The last ferry ends the day with a shout the squalling gulls follow in.
The racket from the dock is the old captain’s wife. The homes above town,
Victorian and pale, don’t believe the cliffs’ prediction: rock and rain
share a plan to someday bed-down below the sea. Of course
you never want to leave. Never want to undo the sound of a single oar
or the pretty picture the sun is dropping down behind the bar. Never want to
untie the net of fish hung along the deck or unclick memory’s
best chance at finding home. You never want to strain your eyes
this far north, or forget the way a breeze tastes. Even the age you felt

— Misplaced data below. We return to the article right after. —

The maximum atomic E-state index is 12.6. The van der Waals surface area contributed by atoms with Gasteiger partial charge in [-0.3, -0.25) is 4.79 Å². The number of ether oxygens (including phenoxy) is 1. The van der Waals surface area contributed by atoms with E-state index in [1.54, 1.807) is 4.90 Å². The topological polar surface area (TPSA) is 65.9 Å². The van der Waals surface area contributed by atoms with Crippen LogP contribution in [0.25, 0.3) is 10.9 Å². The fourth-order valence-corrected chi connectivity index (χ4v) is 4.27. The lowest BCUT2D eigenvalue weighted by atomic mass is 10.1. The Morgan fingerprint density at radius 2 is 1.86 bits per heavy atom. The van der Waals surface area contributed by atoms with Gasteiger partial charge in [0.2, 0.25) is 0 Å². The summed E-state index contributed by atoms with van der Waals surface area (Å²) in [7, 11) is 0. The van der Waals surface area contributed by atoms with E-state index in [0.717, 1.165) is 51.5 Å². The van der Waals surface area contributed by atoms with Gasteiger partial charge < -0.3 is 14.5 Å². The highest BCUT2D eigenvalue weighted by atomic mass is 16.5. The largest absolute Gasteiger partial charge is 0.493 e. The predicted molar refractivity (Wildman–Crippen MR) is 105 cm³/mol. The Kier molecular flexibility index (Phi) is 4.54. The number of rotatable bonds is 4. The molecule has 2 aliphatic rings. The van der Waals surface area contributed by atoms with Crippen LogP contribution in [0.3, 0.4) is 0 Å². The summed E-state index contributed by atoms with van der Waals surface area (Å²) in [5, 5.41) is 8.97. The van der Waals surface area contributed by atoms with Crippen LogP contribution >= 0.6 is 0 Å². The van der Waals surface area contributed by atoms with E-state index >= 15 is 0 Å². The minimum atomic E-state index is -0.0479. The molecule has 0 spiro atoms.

upon arrival is the placid bay’s way of saying stay, forget the morning ferry.
Travis Truax earned his bachelor’s degree in English from Southeastern Oklahoma State University in 2010. After college, he spent several years working in various national parks out West. His work has appeared or is forthcoming in Flyover Country, Quarterly West, Pinyon Review, The Flagler Review, and The Eastern Iowa Review. Currently, he is in Bozeman, Montana.